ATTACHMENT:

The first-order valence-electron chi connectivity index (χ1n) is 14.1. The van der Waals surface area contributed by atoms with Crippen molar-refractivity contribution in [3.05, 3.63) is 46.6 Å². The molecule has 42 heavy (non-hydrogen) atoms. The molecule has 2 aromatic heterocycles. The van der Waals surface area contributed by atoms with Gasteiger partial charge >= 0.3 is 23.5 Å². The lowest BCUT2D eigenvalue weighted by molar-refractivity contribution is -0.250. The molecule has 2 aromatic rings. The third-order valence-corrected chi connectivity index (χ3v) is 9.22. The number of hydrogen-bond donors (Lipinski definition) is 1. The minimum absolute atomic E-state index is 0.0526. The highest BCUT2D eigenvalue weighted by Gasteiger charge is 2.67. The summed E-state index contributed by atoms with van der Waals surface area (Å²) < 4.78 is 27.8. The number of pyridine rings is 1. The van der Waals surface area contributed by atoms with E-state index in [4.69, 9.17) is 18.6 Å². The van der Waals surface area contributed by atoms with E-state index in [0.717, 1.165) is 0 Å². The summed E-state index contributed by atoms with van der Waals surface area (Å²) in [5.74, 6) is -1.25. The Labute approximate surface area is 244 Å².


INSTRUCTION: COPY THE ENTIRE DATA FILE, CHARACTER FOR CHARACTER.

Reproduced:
The first-order valence-electron chi connectivity index (χ1n) is 14.1. The van der Waals surface area contributed by atoms with Crippen molar-refractivity contribution in [3.05, 3.63) is 46.6 Å². The molecule has 42 heavy (non-hydrogen) atoms. The molecule has 2 aromatic heterocycles. The van der Waals surface area contributed by atoms with Gasteiger partial charge >= 0.3 is 23.5 Å². The lowest BCUT2D eigenvalue weighted by molar-refractivity contribution is -0.250. The molecule has 2 aromatic rings. The third-order valence-corrected chi connectivity index (χ3v) is 9.22. The number of hydrogen-bond donors (Lipinski definition) is 1. The minimum absolute atomic E-state index is 0.0526. The highest BCUT2D eigenvalue weighted by Gasteiger charge is 2.67. The summed E-state index contributed by atoms with van der Waals surface area (Å²) < 4.78 is 27.8. The number of pyridine rings is 1. The van der Waals surface area contributed by atoms with E-state index in [4.69, 9.17) is 18.6 Å². The van der Waals surface area contributed by atoms with E-state index in [0.717, 1.165) is 0 Å². The summed E-state index contributed by atoms with van der Waals surface area (Å²) in [5.74, 6) is -1.25. The Labute approximate surface area is 244 Å².